Alas, my soul, that you follow this example so little! O what a shame is it for you to sit down in company, and rise again, and part with them, and never a word of Christ to be heard where you are. be ashamed of this, and remember what Christ says, "Whoever shall confess me before men, him I will confess also before my Father--but whoever shall deny me before men, him I will also deny before my Father who is in heaven" (Matt. 10:32, 33).
How many times have you been somewhat exact in your conversation when alone, but when in company, by the neglect of this duty, especially of rebuking, you have come away with loss and a troubled mind, because of your faint-heartedness this way? Amend in this and make your converse more edifying, and take courage to reprove, exhort, etc. You know not what a seasonable admonition may do--the Lord may be pleased to back it with life and power.
Eighth, Christ laid hold upon opportunities of public preaching when they offered, as is clear from the whole history of the gospel. He gave a pattern to ministers to be instant in season and out of season. O my soul, follow Christ in this. Do not refuse any occasion of preaching when God calls you to it. It is very unlike Christ's practice for preachers of the gospel to be lazy, to slight the opportunities of doing good to a people when the Lord puts opportunities in their hand. For this end consider:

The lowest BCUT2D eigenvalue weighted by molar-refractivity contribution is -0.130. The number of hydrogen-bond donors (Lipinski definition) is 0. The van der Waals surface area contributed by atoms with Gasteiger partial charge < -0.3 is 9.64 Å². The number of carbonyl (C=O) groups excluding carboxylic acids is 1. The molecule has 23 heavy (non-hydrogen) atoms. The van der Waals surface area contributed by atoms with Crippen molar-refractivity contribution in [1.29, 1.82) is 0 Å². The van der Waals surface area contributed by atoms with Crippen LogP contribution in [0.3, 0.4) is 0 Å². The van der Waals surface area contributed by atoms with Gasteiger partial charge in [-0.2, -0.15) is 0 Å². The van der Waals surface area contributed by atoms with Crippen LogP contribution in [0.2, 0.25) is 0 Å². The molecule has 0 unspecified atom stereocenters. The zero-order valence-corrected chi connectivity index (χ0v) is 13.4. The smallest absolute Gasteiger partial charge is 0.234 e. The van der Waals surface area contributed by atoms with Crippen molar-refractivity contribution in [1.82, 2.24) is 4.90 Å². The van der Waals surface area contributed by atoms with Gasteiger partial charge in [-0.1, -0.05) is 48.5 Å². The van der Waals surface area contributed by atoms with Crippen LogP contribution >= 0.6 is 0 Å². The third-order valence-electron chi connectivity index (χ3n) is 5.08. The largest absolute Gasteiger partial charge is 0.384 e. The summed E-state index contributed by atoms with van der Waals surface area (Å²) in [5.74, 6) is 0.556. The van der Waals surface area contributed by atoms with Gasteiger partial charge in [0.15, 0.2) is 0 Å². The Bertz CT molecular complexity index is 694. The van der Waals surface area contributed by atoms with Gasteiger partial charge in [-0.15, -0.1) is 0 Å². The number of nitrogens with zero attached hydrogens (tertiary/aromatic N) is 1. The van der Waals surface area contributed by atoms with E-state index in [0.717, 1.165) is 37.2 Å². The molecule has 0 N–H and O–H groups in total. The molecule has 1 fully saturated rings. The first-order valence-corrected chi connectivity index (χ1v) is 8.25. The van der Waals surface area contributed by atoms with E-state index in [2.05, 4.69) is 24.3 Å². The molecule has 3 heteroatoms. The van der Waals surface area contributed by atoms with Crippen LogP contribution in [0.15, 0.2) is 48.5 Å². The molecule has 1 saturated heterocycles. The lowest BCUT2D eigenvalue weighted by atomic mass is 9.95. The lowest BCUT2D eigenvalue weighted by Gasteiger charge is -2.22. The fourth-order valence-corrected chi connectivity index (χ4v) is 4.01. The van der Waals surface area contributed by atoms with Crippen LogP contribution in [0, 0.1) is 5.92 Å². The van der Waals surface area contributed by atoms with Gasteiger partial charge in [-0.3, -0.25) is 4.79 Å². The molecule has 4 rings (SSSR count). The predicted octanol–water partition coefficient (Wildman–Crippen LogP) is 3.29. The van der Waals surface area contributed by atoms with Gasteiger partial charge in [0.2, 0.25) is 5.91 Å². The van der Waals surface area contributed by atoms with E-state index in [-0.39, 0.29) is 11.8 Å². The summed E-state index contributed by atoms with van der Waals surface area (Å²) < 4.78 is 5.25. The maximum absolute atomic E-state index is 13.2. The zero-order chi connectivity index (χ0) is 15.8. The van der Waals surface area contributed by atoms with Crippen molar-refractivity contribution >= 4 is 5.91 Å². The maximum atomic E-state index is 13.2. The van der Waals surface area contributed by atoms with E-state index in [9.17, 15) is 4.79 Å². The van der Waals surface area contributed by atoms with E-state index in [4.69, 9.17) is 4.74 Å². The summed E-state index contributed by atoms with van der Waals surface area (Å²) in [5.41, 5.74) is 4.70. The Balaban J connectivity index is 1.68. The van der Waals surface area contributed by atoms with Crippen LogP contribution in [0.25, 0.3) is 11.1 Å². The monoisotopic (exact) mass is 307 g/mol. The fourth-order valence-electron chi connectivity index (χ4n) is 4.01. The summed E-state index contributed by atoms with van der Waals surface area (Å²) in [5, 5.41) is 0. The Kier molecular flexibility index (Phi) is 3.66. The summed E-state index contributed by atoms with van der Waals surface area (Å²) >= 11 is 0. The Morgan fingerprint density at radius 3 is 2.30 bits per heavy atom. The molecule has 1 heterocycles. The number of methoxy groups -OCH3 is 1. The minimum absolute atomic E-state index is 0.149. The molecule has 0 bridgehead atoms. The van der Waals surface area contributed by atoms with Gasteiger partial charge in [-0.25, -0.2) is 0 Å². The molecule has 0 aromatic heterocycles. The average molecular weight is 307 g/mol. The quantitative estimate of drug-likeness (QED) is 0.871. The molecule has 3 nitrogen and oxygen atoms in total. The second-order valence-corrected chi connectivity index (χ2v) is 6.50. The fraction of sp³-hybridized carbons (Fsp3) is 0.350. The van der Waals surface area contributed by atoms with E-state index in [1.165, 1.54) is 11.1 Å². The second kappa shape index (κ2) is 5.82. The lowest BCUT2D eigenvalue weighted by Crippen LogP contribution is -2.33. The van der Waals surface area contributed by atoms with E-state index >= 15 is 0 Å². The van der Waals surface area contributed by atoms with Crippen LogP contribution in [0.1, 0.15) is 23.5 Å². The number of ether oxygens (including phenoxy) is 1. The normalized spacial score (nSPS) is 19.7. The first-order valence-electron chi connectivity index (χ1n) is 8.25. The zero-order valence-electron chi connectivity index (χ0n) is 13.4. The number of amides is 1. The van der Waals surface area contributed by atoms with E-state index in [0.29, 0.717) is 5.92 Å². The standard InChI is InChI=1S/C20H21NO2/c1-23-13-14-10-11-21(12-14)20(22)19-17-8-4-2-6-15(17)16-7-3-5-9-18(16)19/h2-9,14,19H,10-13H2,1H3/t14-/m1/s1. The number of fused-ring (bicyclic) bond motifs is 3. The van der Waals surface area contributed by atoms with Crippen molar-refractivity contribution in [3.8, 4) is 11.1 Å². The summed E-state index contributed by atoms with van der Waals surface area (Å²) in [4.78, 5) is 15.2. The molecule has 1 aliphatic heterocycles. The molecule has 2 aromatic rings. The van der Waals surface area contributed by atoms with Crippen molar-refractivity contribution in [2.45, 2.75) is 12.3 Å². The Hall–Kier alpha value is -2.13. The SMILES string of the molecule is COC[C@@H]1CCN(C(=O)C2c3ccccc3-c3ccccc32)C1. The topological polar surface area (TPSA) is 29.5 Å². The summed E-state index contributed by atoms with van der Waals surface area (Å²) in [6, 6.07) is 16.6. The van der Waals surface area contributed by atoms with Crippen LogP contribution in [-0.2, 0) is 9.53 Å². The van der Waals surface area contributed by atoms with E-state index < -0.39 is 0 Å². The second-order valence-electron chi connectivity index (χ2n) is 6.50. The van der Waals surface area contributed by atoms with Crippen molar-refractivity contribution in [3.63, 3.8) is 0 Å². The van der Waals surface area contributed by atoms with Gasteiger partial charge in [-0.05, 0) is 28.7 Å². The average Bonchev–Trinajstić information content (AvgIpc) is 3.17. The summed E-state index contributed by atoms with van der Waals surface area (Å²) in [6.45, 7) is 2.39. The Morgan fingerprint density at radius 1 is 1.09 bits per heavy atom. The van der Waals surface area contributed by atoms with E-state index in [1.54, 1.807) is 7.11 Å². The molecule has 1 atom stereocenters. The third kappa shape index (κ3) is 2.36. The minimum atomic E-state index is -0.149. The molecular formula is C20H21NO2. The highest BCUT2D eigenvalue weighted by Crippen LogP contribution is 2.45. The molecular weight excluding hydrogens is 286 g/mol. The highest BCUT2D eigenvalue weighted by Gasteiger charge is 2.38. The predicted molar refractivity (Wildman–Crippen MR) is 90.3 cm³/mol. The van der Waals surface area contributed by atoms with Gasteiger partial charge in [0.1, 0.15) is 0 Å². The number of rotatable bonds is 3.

(1) besides Christ's example, that you are worth nothing in the world insofar as you are lazy; what good do we serve if we are not serviceable for God?
(2) It may provoke God to take away your talent and give it to another if you are not active. Whatever talent the Lord has given you, it must be employed in his service. He did not give it to you to hide it in a napkin. Remember what became of the unprofitable servant that hid his Lord's money.
(3) You know not when your Master will come. And blessed is that servant whom, when his Lord shall come, he shall find so doing. If Christ should come and find you idle, when he is calling you to work, how will you be able to look him in the face? They are well that die at Christ's work.